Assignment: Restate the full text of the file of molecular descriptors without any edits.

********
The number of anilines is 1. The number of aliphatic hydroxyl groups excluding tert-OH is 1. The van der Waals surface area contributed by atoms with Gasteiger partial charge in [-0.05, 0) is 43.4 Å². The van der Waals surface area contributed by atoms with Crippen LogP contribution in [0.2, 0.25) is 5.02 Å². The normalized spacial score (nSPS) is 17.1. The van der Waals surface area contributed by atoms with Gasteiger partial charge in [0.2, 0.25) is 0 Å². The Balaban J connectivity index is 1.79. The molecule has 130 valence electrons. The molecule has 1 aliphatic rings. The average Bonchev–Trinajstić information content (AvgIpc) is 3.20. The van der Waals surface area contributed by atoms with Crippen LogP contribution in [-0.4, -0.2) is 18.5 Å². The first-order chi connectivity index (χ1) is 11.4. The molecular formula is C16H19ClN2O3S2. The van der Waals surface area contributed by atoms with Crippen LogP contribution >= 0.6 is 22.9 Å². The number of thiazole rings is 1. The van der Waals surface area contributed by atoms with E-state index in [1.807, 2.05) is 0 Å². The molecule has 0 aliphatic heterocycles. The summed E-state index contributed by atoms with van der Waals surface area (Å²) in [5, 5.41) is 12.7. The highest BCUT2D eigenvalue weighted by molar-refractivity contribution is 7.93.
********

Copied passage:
The number of anilines is 1. The number of aliphatic hydroxyl groups excluding tert-OH is 1. The van der Waals surface area contributed by atoms with Gasteiger partial charge in [-0.05, 0) is 43.4 Å². The van der Waals surface area contributed by atoms with Crippen LogP contribution in [0.2, 0.25) is 5.02 Å². The normalized spacial score (nSPS) is 17.1. The van der Waals surface area contributed by atoms with Gasteiger partial charge in [0.2, 0.25) is 0 Å². The Balaban J connectivity index is 1.79. The molecule has 130 valence electrons. The molecule has 1 aliphatic rings. The average Bonchev–Trinajstić information content (AvgIpc) is 3.20. The van der Waals surface area contributed by atoms with Crippen LogP contribution in [-0.4, -0.2) is 18.5 Å². The first-order chi connectivity index (χ1) is 11.4. The molecular formula is C16H19ClN2O3S2. The van der Waals surface area contributed by atoms with Crippen LogP contribution >= 0.6 is 22.9 Å². The number of thiazole rings is 1. The van der Waals surface area contributed by atoms with E-state index in [1.807, 2.05) is 0 Å². The molecule has 0 aliphatic heterocycles. The summed E-state index contributed by atoms with van der Waals surface area (Å²) in [5, 5.41) is 12.7. The highest BCUT2D eigenvalue weighted by molar-refractivity contribution is 7.93.